Finally, there were plenty of good questions from the audience. We did not have the time to address all of them (not even close) so here’s a slightly edited, selected collection to prompt further reflections:

  • Should companies like Uber and Task Rabbit build more empathy and awareness of workers to their consumers in their app? Is that realistic?
  • What’s the point of asking what we can do outside of the system? Why are we talking as if existing systems have no room for change?
  • What happens when/if all the VC money propping the sharing economy up dries up and the people who make a living off of this can no longer do so because the subsidies dry up?
  • What are ways we can ensure that people take part on both sides of the market?
  • What CSCW applications can we start working on that help foster collective bargaining?
  • How can algorithms used by these platforms be made more transparent to drivers?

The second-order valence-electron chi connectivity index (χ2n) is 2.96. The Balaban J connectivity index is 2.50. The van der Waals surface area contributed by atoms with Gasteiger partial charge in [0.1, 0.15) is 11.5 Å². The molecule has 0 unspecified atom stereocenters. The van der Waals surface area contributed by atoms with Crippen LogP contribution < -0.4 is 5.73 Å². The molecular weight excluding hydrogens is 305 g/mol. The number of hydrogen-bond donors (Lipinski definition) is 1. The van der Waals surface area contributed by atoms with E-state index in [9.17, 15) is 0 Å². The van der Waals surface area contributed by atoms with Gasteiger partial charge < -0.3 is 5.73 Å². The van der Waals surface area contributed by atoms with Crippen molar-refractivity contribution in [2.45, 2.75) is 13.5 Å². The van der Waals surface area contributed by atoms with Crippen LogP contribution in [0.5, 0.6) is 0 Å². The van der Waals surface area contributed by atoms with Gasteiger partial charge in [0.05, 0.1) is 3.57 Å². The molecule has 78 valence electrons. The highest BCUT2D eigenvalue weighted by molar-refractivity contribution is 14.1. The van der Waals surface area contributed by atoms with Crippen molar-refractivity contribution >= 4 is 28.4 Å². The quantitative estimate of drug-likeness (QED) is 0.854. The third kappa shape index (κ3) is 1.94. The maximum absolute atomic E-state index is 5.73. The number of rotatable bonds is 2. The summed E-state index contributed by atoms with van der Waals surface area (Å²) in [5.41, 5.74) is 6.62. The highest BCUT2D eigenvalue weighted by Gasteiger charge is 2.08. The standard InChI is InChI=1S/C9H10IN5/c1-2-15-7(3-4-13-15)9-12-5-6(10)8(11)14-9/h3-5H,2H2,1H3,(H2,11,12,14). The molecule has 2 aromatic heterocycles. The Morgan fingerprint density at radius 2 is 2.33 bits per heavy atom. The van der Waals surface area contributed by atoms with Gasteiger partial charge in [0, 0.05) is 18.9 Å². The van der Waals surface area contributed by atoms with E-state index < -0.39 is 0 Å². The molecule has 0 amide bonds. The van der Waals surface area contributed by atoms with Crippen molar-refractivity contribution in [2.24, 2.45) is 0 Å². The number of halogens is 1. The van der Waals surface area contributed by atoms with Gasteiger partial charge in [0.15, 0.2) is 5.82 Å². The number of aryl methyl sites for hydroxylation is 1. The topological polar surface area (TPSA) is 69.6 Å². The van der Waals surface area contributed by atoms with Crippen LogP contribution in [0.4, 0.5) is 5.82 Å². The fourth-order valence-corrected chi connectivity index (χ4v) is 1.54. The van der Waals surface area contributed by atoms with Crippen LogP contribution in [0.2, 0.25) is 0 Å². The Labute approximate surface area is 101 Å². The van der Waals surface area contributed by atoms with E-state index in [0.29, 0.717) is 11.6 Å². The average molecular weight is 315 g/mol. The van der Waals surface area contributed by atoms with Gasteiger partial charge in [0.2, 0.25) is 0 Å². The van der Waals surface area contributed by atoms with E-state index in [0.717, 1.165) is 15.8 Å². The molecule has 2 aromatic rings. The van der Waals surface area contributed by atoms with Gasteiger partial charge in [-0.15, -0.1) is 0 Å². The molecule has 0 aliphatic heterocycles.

• How do we stop the unintended consequence of the sharing economy on the rights of workers to collective action?
  • It seems that sharing economy systems are more buyer’s markets. What can be done to balance this out?
  • How does homophily and discrimination vary among the type of service/economy in question?
  • What are alternatives to the current reputation systems?
  • How might cooperatives work as a model for sharing economies? What about roles that the public sector, especially cities, could take?
  • Are there examples of local communities adapting applications of the sharing economy to address their own community’s needs?

CSCW 2015 panel recap: Studying the “Sharing Economy”: Perspectives to Peer-to-Peer Exchange

This blogpost is a long-overdue recap of a panel organized at the CSCW 2015 conference.